As usual I was awake far too early on my first morning in Roma. I set out on a mission to take some photos and a passeggiata before the Roman heat set in. The city of Roma was built on 7 hills. L’Aventino-the Aventine Hill, is the furthest south. In the legend of the founding of Roma, l’Aventino was picked by Remo as the spot to build a new city, but his twin Romolo disagreed. Remo was killed in the dispute, and Romolo built Roma on the Palatino-Palatine Hill. L’Aventino was originally outside the city, and it was populated by refugees from areas Roma had conquered. Then wealthy Ancient Romans started to build homes there and today it is still an elegant residential part of Roma. It is also the perfect place for a long, quiet passeggiata with beautiful views of Roma- without the crowds.
I started off by taking the Metro blue line to Circo Massimo, then heading up Viale Aventino, which was originally the ancient road between the 2 high spots of the hill. I passed beautiful homes and quiet streets as I walked uphill. My first stop on Via di Santa Sabina was the walled Giardino degli Aranci. The orange grove was originally planted in the 13th Century by the Dominican monks of Santa Sabina, who brought the seeds from Spain . The Giardino has a platform at the end with beautiful panoramic views of Roma and the cupola of San Pietro. A Roman friend once told me that when he was young, he and his friends used to have ‘arance’ fights in the Giardino with the oranges that fell on the ground!
In the piazza in front of Santa Sabina, near the door to Giardino degli Aranci is a wall fountain built in 1593. La Fontana del Mascherone floods an ancient Roman bathtub-a smaller version of the 2 giant ones in Piazza Farnese. Santa Sabina all’Aventino, built right at the top of the hill in 422 AD is one of the oldest Roman basilicas.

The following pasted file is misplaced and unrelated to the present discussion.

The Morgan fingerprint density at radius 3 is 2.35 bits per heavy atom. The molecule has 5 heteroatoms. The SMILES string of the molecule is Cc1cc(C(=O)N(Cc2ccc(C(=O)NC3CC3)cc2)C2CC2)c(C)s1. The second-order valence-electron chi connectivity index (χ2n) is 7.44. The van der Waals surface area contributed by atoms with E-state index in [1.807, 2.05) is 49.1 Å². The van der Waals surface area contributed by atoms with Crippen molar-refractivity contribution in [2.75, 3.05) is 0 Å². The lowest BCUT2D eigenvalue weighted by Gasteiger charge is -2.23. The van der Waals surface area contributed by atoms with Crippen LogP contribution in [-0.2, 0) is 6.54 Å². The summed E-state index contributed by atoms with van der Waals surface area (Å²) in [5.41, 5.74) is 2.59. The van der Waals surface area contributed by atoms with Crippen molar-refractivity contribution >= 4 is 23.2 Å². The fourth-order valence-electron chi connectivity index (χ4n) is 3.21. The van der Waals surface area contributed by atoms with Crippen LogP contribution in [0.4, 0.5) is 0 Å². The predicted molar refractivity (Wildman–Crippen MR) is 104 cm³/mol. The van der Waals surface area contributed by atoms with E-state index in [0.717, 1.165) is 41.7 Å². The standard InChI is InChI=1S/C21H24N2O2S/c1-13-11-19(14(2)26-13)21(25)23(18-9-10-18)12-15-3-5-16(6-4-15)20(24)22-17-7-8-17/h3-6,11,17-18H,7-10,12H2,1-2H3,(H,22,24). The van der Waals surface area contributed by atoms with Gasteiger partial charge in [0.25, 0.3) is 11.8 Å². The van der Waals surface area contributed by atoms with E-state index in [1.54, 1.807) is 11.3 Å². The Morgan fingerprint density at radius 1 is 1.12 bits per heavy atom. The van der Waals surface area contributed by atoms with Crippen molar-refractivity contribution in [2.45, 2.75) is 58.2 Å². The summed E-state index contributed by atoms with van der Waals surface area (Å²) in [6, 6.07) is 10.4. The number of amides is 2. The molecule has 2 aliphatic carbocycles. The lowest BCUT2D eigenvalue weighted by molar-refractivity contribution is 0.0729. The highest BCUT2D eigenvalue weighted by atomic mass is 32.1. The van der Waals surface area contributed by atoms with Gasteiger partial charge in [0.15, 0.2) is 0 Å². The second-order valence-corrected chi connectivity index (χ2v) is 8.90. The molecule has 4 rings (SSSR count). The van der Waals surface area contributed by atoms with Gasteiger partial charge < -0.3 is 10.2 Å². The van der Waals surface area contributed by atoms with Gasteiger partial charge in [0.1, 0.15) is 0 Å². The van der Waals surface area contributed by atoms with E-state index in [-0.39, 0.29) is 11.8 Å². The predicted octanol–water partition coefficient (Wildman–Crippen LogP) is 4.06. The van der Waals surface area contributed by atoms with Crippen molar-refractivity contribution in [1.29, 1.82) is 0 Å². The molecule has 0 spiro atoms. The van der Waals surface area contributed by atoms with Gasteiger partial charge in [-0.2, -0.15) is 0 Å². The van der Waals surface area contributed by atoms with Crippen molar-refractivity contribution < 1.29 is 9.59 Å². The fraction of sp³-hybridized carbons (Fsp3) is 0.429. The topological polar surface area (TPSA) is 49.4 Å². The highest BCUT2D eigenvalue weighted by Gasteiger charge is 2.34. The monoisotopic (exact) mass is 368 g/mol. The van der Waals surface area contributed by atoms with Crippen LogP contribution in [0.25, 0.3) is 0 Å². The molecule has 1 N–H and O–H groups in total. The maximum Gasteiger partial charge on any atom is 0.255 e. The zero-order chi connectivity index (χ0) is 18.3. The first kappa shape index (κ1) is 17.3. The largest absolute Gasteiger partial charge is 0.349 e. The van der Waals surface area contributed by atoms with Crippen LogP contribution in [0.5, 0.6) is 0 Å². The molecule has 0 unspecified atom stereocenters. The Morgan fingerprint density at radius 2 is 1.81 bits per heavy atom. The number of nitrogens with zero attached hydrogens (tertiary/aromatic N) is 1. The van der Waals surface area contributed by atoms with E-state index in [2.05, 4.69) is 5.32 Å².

A short walk away, through a tree-lined residential neighborhood, is Piazza Cavalieri di Malta. This morning I had the whole piazza to myself! It is usually very crowded and full of taxis and people waiting in line in front of a heavy green door. The door belongs to La Villa del Priorato di Malta. I Cavalieri di Malta are a military order of knights founded in the 11th Century to look after the wounded in the Holy Land during the Crusades. In 1798, Napoleon kicked them out of Malta and they moved their headquarters to Roma. The villa and the church inside, Santa Maria del Priorato, are not usually accessible to the public. The people standing in line are waiting to look through the keyhole, known as ‘il buco della serratura’. I won’t spoil the surprise, so my photo is blurry on purpose. You will have to see for yourself—unless you have seen La Grande Bellezza and the surprise has been spoiled!
The walk back downhill was nice and I was able to admire the scenery and views as I walked back down Via Santa Sabina, then past Santa Maria in Cosmedin. This is the home of the famous ‘Bocca della Verità’ featured in the movie Roman Holiday. There is usually a line of people waiting to stick their hand in its mouth!As I walked past il Teatro di Marcello, I was surprised to notice that there are private residences on the top floor. Can you imagine living in Teatro Marcello! I have heard about first time visitors to Roma thinking that Teatro Marcello is the Colosseo and being very confused!
By the time I reached Il Vittoriano, it was getting hot. Time for a granita di caffè! Arrivederci da Roma, Cristina